This week in the world: February 11, 2015

Retrial set for Egyptian-Canadian journalist imprisoned in Egypt

Mohamed Fahmy will begin a retrial in Egyptian courts on Feb. 12, according to sources close to the journalist. After being imprisoned since Dec. 2013 on charges connected to spreading lies and supporting the Muslim Brotherhood, Fahmy was sentenced to a seven to ten-year term alongside his Al-Jazeera colleagues, Australian journalist Peter Greste and Egyptian journalist Baher Mohamed. Greste was released from prison on Feb. 1, while Baher remains imprisoned with Fahmy in Cairo. International human rights lawyer Amal Clooney requested a meeting with President Abdel Fatah el-Sisi and Foreign Affairs Minister Sameh Shoukry to speak on Fahmy’s behalf for his hopeful release. The Canadian government released a statement on Feb. 8 that calls for the immediate release for Fahmy, although family members of the journalist believe that the government should intervene further after Fahmy was forced to drop his Egyptian citizenship in exchange for a possible release.

Saudi Arabian blogger escapes flogging for fourth week in ‘1,000 lash’ sentence

Blogger Raif Badawi was not flogged on Feb. 6 as part of his sentencing announced in May 2014 according to his wife Ensaf Haidar. Badawi was sentenced to 1,000 lashes to be carried out in 20 sessions in front of a mosque, as well as 10 years in jail, USD $266,000 in fines, a 10-year ban on overseas travel and a 10-year ban on participating in visual, electronic and written media. The blogger was an activist and co-founder of the “Free Saudi Liberals” website in 2008, which criticized practitioners of the Islamic school of religion known as Wahhabism. On Jan. 9, Badawi received his first set of 50 lashes outside al-Jafali Mosque in Jeddah, but the floggings have since been delayed each subsequent week on the grounds of health concerns. Many human rights activists have been outspoken against the Saudi Arabian government against this case, citing the punishments as inhumane.

 

B.C. village evacuated after record snowfall strikes community

Officials ordered the evacuation of Kitamat Village in British Columbia’s Haisla First Nation after a snowfall of approximately 180 cm that fell between Feb. 3 and Feb. 7. Power outages, fallen hydro poles and continued snow accumulation created obstacles for transportation of the 800 residents within the village. Most of the residents were able to evacuate and move themselves to the Kitimat Riverlodge Leisure Centre about 15 kilometres north in the town of Kitimat, while others have retreated to the safety of family and friends.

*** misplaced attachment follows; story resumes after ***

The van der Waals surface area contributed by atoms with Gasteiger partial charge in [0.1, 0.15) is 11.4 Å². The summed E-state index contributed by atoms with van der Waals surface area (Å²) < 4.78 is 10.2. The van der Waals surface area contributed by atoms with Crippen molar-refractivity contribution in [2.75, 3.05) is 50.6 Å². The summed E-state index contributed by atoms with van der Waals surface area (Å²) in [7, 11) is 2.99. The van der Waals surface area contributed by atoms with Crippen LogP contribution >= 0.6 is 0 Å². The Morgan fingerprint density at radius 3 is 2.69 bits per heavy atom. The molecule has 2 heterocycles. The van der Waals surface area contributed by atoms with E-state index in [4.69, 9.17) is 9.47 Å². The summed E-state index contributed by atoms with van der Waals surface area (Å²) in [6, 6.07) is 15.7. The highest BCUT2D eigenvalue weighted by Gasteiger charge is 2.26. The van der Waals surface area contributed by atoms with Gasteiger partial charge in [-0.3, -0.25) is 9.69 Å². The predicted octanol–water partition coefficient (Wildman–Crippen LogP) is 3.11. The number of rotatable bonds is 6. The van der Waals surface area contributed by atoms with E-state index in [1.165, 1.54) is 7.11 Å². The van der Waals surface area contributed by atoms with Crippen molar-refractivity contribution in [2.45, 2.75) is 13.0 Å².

Robot prototype proposed by London researchers promotes autonomy, independence and care among elderly

Researchers at the University of Hertfordshire in Britain have developed a social robot prototype designed to work in tandem with relatives and caretakers of people in elderly communities. The robot has been created to help combat loneliness and isolation among elderly people, as it possesses the tools to speak and interact with emotion, as well as to remember people and faces. Farshid Amirabdollahian completed the prototype with a team of nine partner institutions across Europe in a project called Acceptable Robotics Companions for Ageing Years over the past three years. Though studies are still being conducted, formal and informal care centres for the elderly across France, the Netherlands and Britain are expected to examine the project.

 

Required screenings and vaccinations at University of California upon measles outbreak

The University of California released a new health plan on Feb. 6 requiring incoming students at all 10 campuses to be screened for tuberculosis and vaccinated against measles, mumps, rubella and other diseases before being admitted to the institution. The policy change extends beyond the required hepatitis B shots currently in effect for the 233,000 students and has also surfaced in the wake of a measles outbreak of more than 100 people in the state since December. The resurgence of the disease, which was believed dormant since 2000 before the recent diagnoses, has spurred debate among U.S. legislators on enforced vaccination amidst the outcry of anti-inoculation supporters.

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